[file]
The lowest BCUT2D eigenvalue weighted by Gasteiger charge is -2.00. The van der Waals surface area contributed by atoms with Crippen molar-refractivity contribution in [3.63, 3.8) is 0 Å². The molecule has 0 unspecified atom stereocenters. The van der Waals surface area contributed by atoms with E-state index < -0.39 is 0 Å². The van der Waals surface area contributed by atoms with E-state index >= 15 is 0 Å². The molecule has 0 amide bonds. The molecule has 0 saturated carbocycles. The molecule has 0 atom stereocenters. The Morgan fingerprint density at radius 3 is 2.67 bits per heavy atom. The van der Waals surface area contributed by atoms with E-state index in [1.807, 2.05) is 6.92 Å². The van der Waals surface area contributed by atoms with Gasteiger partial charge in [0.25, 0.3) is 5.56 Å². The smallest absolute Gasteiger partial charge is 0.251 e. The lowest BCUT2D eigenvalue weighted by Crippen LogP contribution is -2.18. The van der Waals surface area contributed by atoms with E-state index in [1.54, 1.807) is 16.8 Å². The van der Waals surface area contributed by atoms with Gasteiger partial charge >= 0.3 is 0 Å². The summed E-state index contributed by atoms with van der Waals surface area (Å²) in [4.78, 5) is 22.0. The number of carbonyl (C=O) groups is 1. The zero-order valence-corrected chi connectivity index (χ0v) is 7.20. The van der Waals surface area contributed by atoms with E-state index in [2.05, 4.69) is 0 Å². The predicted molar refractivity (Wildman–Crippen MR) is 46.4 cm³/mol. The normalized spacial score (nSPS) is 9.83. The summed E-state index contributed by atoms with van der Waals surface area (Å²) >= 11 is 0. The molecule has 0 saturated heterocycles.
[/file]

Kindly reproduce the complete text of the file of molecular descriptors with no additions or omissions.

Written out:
The lowest BCUT2D eigenvalue weighted by Gasteiger charge is -2.00. The van der Waals surface area contributed by atoms with Crippen molar-refractivity contribution in [3.63, 3.8) is 0 Å². The molecule has 0 unspecified atom stereocenters. The van der Waals surface area contributed by atoms with E-state index < -0.39 is 0 Å². The van der Waals surface area contributed by atoms with E-state index >= 15 is 0 Å². The molecule has 0 amide bonds. The molecule has 0 saturated carbocycles. The molecule has 0 atom stereocenters. The Morgan fingerprint density at radius 3 is 2.67 bits per heavy atom. The van der Waals surface area contributed by atoms with E-state index in [1.807, 2.05) is 6.92 Å². The van der Waals surface area contributed by atoms with Gasteiger partial charge in [0.25, 0.3) is 5.56 Å². The smallest absolute Gasteiger partial charge is 0.251 e. The lowest BCUT2D eigenvalue weighted by Crippen LogP contribution is -2.18. The van der Waals surface area contributed by atoms with E-state index in [1.54, 1.807) is 16.8 Å². The van der Waals surface area contributed by atoms with Gasteiger partial charge >= 0.3 is 0 Å². The summed E-state index contributed by atoms with van der Waals surface area (Å²) in [4.78, 5) is 22.0. The number of carbonyl (C=O) groups is 1. The zero-order valence-corrected chi connectivity index (χ0v) is 7.20. The van der Waals surface area contributed by atoms with E-state index in [2.05, 4.69) is 0 Å². The predicted molar refractivity (Wildman–Crippen MR) is 46.4 cm³/mol. The normalized spacial score (nSPS) is 9.83. The summed E-state index contributed by atoms with van der Waals surface area (Å²) >= 11 is 0. The molecule has 0 saturated heterocycles.